Six people survived what could have been a deadly high-speed crash Monday on Interstate 8 in the East County after their vehicles went off the freeway, over a 100-foot cliff, and caught fire.
“Multiple situations could've happened,” said U.S. Forest Service Battalion Chief Jason Kraling, whose crews responded to the incident. “We're just thankful that it turned out the way that it did, that these folks were able to make their way up the hill."
It happened around 10:15 a.m. on westbound I-8 between Pine Valley and Descanso
California Highway Patrol investigators say a San Diego man in a Ford Expedition -- driving 75 miles an hour -- made an unsafe lane change, and clipped the front of a motorhome carrying a Colorado Springs man, his wife and their three kids.
The two vehicles veered to the right, off the road and over the side, hitting the bottom of a steep, rocky ravine and then bursting into flames.
Everybody inside somehow managed to escape the wreckage without being burned, and scramble up the slope as paramedics and firefighters arrived.
"Luckily, no one was seriously injured out of all of this,” said CHP spokesman Kevin Pearlstein. “We've had several crashes where recreational vehicles just open up like a can, is basically what happens. You peel the can, whatever's in there just goes wherever. So, very lucky."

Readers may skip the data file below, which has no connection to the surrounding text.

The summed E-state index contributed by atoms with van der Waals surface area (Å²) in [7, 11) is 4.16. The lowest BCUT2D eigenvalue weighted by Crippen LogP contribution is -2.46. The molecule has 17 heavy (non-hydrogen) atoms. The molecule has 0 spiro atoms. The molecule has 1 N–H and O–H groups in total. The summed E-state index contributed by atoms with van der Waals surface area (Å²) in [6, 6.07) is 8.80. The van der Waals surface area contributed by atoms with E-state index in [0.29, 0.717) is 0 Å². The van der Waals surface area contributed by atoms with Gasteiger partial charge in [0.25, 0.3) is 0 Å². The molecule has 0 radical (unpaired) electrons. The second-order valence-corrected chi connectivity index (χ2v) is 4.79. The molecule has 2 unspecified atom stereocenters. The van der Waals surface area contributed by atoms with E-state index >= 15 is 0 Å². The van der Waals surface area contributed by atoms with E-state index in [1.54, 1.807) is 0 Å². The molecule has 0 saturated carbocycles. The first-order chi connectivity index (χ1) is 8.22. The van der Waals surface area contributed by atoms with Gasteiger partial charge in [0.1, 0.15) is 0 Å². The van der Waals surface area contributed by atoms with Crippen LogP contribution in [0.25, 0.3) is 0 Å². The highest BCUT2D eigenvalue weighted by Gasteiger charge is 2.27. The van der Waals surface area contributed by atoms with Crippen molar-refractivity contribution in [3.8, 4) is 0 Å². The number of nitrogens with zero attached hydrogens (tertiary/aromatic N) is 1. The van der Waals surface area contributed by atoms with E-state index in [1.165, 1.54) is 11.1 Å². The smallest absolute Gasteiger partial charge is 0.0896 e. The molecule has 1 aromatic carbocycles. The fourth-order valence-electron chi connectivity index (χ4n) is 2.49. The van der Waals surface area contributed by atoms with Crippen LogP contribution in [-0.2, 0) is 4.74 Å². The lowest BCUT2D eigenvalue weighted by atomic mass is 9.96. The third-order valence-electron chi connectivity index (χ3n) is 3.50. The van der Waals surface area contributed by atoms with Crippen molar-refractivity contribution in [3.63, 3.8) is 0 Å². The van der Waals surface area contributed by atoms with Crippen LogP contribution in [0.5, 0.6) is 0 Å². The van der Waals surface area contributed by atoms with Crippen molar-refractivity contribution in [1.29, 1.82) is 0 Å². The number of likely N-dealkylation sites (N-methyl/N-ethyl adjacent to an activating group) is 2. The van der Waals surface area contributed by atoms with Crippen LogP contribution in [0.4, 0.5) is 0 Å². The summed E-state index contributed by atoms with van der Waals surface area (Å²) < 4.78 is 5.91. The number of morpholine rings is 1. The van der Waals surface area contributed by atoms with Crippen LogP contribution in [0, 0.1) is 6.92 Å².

The woman suffered a gashed forehead.
The two men and three kids complained of what were described as "mild to moderate" bodily injuries, and were treated at Sharp Memorial Hospital.
Pearlstein said the driver of the expedition also was subjected to testing there, on suspicion of being under the influence of alcohol and/or drugs.
"I don't know if the gentleman thought he had more room than he did, trying to get around traffic,” he said. “At this point we know the recreational vehicle was only going 50 to 55 -- which is probably a safe speed for him with the wind.”
Pearlstein added that it wasn't immediately clear who might have been seat-belted in, and whether an air bag deployed: "It sounds like maybe the kids were in the back of the RV, so they weren't even restrained. So 'lucky to be alive' would probably be the statement of the day."
According to Pearlstein, high speeds are commonplace along that windy stretch of freeway, known as Horse Thief Undercrossing.
"It's at the bottom of a hill -- it's actually at that point starting to straighten out, level out,” he explained. “That's one of our heavily enforced areas. Our officers are always out there, running radar speeds at that spot."